In the light of a recent study conducted by the Universities of Surrey and Middlesex which found a disgustingly close resemblance between the material produced by lads’ mags and direct quotes from convicted rapists it is important to consider the implications of the publication of lads’ mags on all aspects of society. The ‘aspect’ I’d like to focus on in this post is children. Continue reading
It has been noted that economics is an ‘imperialist beast, claiming the relevance of its general approach ... to a very wide range of human activities’.1 Thus economic models and language have come to predominate in institutions previously organised in different ways. The current policy of introducing market forces into the health service is an example of this. Changing the ethos of an organisation like the health service by the imposition of economic models raises concerns that something will be lost. Yet economics often wins out, simply because it has been seen to be effective in so many different contexts. Continue reading
What makes a good interpreter? Someone with a mastery of the languages (and cultures) she is working with. Someone who goes behind the speaker's words to grasp their meaning and who is able to faithfully convey that meaning, not betraying the speaker. Someone who 'gets the message across', a message transformed into the idiom of the listener. Here in the heart of Europe we like to talk of an interpreter in the French sense of a 'performer', giving expression to the original text, making it come alive for the listener. That is how successful communication occurs. The interpreter 'becomes the speaker'. It's not just about reproducing words. Continue reading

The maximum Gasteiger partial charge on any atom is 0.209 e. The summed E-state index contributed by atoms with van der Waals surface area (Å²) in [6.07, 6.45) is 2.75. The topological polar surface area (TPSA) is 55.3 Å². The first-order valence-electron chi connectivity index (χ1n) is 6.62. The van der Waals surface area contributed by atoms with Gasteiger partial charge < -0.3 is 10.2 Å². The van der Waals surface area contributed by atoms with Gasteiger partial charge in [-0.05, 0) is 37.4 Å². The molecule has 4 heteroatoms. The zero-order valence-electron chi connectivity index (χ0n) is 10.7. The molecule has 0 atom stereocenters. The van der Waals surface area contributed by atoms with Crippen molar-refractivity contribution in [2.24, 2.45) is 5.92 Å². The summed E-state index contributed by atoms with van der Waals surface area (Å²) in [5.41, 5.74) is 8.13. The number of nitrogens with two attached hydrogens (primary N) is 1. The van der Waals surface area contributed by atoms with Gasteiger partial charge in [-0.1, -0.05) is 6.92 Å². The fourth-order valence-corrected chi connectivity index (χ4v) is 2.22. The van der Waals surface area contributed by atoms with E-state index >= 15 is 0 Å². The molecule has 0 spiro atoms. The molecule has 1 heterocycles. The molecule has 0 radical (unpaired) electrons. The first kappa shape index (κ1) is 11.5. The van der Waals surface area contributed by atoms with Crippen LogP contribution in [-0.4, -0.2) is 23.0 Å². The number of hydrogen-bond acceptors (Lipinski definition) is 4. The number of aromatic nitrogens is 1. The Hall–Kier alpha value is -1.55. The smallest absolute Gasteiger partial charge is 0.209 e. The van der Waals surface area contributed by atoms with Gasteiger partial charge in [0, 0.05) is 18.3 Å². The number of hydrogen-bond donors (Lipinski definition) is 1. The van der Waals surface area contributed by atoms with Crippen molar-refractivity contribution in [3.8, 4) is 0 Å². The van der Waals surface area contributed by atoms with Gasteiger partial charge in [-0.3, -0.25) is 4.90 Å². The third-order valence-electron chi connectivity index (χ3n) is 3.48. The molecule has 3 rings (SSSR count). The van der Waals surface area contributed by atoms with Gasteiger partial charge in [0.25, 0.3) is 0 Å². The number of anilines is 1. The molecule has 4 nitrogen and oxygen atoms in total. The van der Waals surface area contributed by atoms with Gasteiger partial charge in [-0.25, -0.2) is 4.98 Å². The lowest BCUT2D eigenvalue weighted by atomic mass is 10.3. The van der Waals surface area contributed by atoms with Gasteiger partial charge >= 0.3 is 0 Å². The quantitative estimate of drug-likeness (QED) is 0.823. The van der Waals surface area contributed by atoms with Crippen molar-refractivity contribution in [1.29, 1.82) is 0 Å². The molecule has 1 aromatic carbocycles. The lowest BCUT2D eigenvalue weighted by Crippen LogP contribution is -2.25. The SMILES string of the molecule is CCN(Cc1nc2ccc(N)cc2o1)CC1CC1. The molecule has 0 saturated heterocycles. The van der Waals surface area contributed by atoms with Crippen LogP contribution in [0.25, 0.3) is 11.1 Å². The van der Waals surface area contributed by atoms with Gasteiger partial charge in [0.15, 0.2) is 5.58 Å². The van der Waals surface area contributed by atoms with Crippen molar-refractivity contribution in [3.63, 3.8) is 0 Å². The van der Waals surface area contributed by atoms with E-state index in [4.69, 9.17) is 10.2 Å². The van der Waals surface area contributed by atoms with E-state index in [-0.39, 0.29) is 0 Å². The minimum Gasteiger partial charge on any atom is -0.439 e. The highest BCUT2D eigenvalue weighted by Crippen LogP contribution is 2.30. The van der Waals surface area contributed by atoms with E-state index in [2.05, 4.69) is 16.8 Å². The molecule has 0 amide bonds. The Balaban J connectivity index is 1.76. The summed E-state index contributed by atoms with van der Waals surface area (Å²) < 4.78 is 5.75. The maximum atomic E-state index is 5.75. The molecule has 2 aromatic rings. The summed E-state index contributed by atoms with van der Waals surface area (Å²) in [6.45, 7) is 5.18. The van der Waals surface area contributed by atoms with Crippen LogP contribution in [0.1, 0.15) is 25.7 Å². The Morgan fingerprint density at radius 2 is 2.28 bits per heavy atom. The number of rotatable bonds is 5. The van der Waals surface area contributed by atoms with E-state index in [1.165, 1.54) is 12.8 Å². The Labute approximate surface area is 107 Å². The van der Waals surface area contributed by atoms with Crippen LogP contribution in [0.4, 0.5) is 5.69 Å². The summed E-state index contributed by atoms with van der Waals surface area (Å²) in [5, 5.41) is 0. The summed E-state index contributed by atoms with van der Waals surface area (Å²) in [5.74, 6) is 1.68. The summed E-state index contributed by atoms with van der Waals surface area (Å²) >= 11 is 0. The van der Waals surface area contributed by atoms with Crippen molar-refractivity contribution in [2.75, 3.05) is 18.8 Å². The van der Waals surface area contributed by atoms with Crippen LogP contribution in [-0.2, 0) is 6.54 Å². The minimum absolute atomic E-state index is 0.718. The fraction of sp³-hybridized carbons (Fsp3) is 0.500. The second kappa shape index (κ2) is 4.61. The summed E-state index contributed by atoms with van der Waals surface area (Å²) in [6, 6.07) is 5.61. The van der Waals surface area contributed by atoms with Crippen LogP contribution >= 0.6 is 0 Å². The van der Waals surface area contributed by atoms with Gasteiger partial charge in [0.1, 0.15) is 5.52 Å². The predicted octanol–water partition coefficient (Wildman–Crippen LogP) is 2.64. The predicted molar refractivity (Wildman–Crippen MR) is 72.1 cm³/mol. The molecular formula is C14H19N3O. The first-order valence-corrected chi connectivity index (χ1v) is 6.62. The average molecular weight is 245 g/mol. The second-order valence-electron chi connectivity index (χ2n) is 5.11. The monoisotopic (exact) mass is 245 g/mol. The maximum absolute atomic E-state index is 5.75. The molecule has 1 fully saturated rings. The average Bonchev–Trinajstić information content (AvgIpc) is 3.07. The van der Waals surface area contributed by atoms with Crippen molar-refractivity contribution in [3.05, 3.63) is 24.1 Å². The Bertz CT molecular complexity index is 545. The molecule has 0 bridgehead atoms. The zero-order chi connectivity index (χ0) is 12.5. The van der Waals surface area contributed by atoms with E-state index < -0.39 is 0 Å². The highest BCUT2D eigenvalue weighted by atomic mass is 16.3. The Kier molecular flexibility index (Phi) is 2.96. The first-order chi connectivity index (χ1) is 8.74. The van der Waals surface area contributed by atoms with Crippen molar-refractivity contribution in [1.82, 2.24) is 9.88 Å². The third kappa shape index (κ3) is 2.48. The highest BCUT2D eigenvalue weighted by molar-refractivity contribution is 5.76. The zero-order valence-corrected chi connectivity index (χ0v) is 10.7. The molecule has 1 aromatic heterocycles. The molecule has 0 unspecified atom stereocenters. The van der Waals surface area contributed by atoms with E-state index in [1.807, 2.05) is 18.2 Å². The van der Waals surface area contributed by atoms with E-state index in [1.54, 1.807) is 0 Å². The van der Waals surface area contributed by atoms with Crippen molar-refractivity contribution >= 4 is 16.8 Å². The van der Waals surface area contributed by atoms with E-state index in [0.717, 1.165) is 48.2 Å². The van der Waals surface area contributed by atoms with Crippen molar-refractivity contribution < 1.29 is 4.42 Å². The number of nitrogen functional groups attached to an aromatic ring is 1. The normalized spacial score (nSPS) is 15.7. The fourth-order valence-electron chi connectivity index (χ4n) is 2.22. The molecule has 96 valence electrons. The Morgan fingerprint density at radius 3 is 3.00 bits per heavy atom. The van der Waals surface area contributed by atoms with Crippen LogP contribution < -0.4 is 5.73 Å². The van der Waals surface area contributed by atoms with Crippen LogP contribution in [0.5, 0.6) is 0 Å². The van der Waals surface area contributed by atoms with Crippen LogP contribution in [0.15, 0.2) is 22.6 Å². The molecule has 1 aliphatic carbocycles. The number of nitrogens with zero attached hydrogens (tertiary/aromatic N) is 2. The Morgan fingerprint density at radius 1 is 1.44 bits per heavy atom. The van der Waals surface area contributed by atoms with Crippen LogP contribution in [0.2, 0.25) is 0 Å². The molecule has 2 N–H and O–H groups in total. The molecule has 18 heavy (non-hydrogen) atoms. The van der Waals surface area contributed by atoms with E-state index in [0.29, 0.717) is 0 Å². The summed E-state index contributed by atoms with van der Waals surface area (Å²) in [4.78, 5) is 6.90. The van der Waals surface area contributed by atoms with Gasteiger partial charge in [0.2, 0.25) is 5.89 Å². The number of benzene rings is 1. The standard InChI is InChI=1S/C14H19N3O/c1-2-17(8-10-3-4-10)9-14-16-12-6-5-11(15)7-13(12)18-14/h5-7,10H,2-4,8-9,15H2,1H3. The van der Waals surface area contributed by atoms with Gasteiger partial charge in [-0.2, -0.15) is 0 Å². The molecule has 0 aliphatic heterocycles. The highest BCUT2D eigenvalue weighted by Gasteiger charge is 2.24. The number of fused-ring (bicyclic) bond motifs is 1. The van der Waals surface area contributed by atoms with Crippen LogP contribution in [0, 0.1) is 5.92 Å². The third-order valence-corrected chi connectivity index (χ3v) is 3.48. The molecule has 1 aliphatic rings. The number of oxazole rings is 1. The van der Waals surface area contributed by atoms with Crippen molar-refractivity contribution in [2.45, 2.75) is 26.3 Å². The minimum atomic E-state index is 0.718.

I left my office about 11pm after the Prayer Meeting. Some of our church members had stayed behind after the meeting to fellowship. The last two stragglers had gone out a few seconds ahead of me. As I was locking the door I heard shouting coming from the front of the Church. The two ladies were standing by their vehicles in the car park. Two young men on the street outside were screaming abuse at them. It was a particularly offensive form of racial abuse, full of liberal use of the ‘N’ word and threats of violence. Continue reading
It’s been one year since I arrived in Belfast. In one year I’ve gone from feeling like a stranger in a strange land to feeling quite at home. I’ve mastered the aisles at the local grocery store, figured out the shortest routes around town, made a few friends and found a home congregation. Continue reading
Earlier this month shortly after his installation, the new Moderator of the Presbyterian Church was criticized for using the term “the other side” when referring to Sinn Fein in his first interview on Good Morning Ulster. I don’t want to add to the criticism, as I have never appeared on that programme without a script in front of me. But the phrase “the other side” cuts deep into the nature of politics in this province. and perhaps the fundamental form of politics that we have in modern western democracy. Continue reading